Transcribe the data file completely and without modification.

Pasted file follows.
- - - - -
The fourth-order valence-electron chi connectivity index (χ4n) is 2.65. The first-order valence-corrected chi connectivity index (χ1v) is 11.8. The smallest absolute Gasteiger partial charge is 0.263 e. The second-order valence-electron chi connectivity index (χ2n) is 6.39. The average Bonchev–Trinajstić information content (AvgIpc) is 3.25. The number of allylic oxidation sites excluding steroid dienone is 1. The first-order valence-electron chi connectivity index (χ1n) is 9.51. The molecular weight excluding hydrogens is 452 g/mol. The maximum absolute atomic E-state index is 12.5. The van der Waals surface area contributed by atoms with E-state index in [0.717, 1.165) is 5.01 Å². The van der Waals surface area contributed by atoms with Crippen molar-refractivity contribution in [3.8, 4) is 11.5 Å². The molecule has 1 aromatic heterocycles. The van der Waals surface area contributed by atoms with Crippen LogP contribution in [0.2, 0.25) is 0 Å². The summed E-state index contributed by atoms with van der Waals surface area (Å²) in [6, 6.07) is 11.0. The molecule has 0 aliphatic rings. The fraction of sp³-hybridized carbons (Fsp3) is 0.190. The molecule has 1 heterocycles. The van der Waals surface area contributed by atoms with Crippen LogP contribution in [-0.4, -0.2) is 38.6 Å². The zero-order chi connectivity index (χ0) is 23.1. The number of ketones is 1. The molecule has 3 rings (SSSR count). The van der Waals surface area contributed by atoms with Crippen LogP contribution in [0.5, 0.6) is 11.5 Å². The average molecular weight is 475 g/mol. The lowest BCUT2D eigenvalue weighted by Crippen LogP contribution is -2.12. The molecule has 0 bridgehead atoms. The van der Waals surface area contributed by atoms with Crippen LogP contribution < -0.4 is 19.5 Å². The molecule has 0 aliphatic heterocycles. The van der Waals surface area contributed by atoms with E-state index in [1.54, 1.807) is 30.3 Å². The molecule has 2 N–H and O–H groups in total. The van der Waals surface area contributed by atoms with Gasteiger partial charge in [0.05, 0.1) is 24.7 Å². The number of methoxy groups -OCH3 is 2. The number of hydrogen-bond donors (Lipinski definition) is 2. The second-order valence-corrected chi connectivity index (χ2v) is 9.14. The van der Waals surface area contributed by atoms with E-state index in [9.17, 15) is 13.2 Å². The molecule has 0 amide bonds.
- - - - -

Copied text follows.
The fourth-order valence-electron chi connectivity index (χ4n) is 2.65. The first-order valence-corrected chi connectivity index (χ1v) is 11.8. The smallest absolute Gasteiger partial charge is 0.263 e. The second-order valence-electron chi connectivity index (χ2n) is 6.39. The average Bonchev–Trinajstić information content (AvgIpc) is 3.25. The number of allylic oxidation sites excluding steroid dienone is 1. The first-order valence-electron chi connectivity index (χ1n) is 9.51. The molecular weight excluding hydrogens is 452 g/mol. The maximum absolute atomic E-state index is 12.5. The van der Waals surface area contributed by atoms with E-state index in [0.717, 1.165) is 5.01 Å². The van der Waals surface area contributed by atoms with Crippen molar-refractivity contribution in [3.8, 4) is 11.5 Å². The molecule has 1 aromatic heterocycles. The van der Waals surface area contributed by atoms with Crippen LogP contribution in [0.2, 0.25) is 0 Å². The summed E-state index contributed by atoms with van der Waals surface area (Å²) in [6, 6.07) is 11.0. The molecule has 0 aliphatic rings. The fraction of sp³-hybridized carbons (Fsp3) is 0.190. The molecule has 1 heterocycles. The van der Waals surface area contributed by atoms with Crippen LogP contribution in [-0.4, -0.2) is 38.6 Å². The zero-order chi connectivity index (χ0) is 23.1. The number of ketones is 1. The molecule has 3 rings (SSSR count). The van der Waals surface area contributed by atoms with Crippen LogP contribution in [0.5, 0.6) is 11.5 Å². The average molecular weight is 475 g/mol. The lowest BCUT2D eigenvalue weighted by Crippen LogP contribution is -2.12. The molecule has 0 bridgehead atoms. The van der Waals surface area contributed by atoms with Crippen LogP contribution < -0.4 is 19.5 Å². The molecule has 0 aliphatic heterocycles. The van der Waals surface area contributed by atoms with E-state index in [1.54, 1.807) is 30.3 Å². The molecule has 2 N–H and O–H groups in total. The van der Waals surface area contributed by atoms with Gasteiger partial charge in [0.05, 0.1) is 24.7 Å². The number of methoxy groups -OCH3 is 2. The number of hydrogen-bond donors (Lipinski definition) is 2. The second-order valence-corrected chi connectivity index (χ2v) is 9.14. The van der Waals surface area contributed by atoms with E-state index in [9.17, 15) is 13.2 Å². The molecule has 0 amide bonds.